Wednesday, July 13, 2011

Bon Iver - Bon Iver

Release Date: June 21, 2011 
Label: Jagjaguwar

It's been a few weeks since this was released, and I've given it a solid three or four listens.  As such, I feel like I have had ample time to digest it.  Seeing as it is one of the most hyped albums of the year so far (at least in certain circles), I figured I'd give it the business.

A decade or so ago, a musical movement started gaining steam.  It wasn't as much a genre, as it was an idea.  This movement was known as post-rock, and was described as music that is not rock music, but uses rock instruments.  A few of these bands were Sigur Ros, Mogwai, Godspeed You! Black Emperor, Kayo Dot (more post-metal), Explosions in the Sky, et al.  To me, this type of music is characterized by a general lack of any coherent structure, atmospheric sounds, and the most unappealing melodies imaginable.  I have been known to enjoy some pretty challenging music (even the most brazen King Crimson, Yes, Emerson Lake & Palmer, etc.), but I have never been able to find post-rock enjoyable.

Bon Iver is, to my knowledge, not considered post-rock, but the reason I bring this up is that Bon Iver seems to have some of the above qualities.  It is heavy on ambience, the songs are atypically structured, and the melodies are completely forgettable.

This is an album that has me torn between passive respect and brooding disdain.  On the one hand, I admire bands that try to push boundaries, and do things that aren't typically done.  I generally enjoy music that takes a lot of work to become acclimated to.  But at the same time, I find this album a chore to listen to.  It's not just, "Whatever, at least it's good background music."  It's actually difficult for me to listen to this.  I hate the way the keyboards sound.  I hate the flagrant overuse of the falsetto voice.  Even more, I hate the cringe-worthy passages with two falsettos harmonizing.  And after four listens, there is not a single melody that I remember.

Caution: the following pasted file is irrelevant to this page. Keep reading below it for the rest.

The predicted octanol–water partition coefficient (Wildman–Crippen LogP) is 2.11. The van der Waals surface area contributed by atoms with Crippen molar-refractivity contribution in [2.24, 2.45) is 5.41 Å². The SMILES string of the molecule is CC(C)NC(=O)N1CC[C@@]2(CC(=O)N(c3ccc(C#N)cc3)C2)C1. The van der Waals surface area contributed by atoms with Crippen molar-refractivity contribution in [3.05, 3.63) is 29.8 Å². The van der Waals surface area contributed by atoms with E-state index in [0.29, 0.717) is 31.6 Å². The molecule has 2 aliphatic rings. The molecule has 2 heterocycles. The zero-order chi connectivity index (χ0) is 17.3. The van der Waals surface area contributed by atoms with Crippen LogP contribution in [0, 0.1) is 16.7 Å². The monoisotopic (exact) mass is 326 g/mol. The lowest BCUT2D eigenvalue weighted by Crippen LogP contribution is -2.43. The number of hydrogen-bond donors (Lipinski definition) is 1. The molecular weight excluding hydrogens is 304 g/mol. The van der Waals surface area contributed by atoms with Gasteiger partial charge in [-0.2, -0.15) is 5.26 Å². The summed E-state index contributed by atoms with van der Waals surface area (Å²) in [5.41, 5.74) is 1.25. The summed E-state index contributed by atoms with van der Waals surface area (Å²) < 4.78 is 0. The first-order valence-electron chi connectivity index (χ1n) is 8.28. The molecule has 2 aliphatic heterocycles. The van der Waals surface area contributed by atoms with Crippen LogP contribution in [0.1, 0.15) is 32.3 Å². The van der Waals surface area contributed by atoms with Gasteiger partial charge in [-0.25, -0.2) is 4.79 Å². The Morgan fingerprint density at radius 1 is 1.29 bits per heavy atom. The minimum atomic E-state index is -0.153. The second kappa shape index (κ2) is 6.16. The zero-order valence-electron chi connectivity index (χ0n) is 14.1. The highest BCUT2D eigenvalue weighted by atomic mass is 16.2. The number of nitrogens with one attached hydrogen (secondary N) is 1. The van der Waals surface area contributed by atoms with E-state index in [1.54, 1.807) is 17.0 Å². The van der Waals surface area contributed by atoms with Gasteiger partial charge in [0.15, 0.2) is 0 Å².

In short, this album may be admirable in some respects, but it is not good.

That's not to say there aren't great songs.  "Towers," for example, shines.  More often, though–and this is another one of those post-rock qualities–there are simply good passages strewn about a field of tedium.

Inevitably this album will be considered by indie music journals and, by extension, hipsters everywhere to be one of the best of the year.  And it will certainly be more deserving than that new Fleet Foxes album.  But there are already at least a dozen other albums this year that I'd rather listen to.


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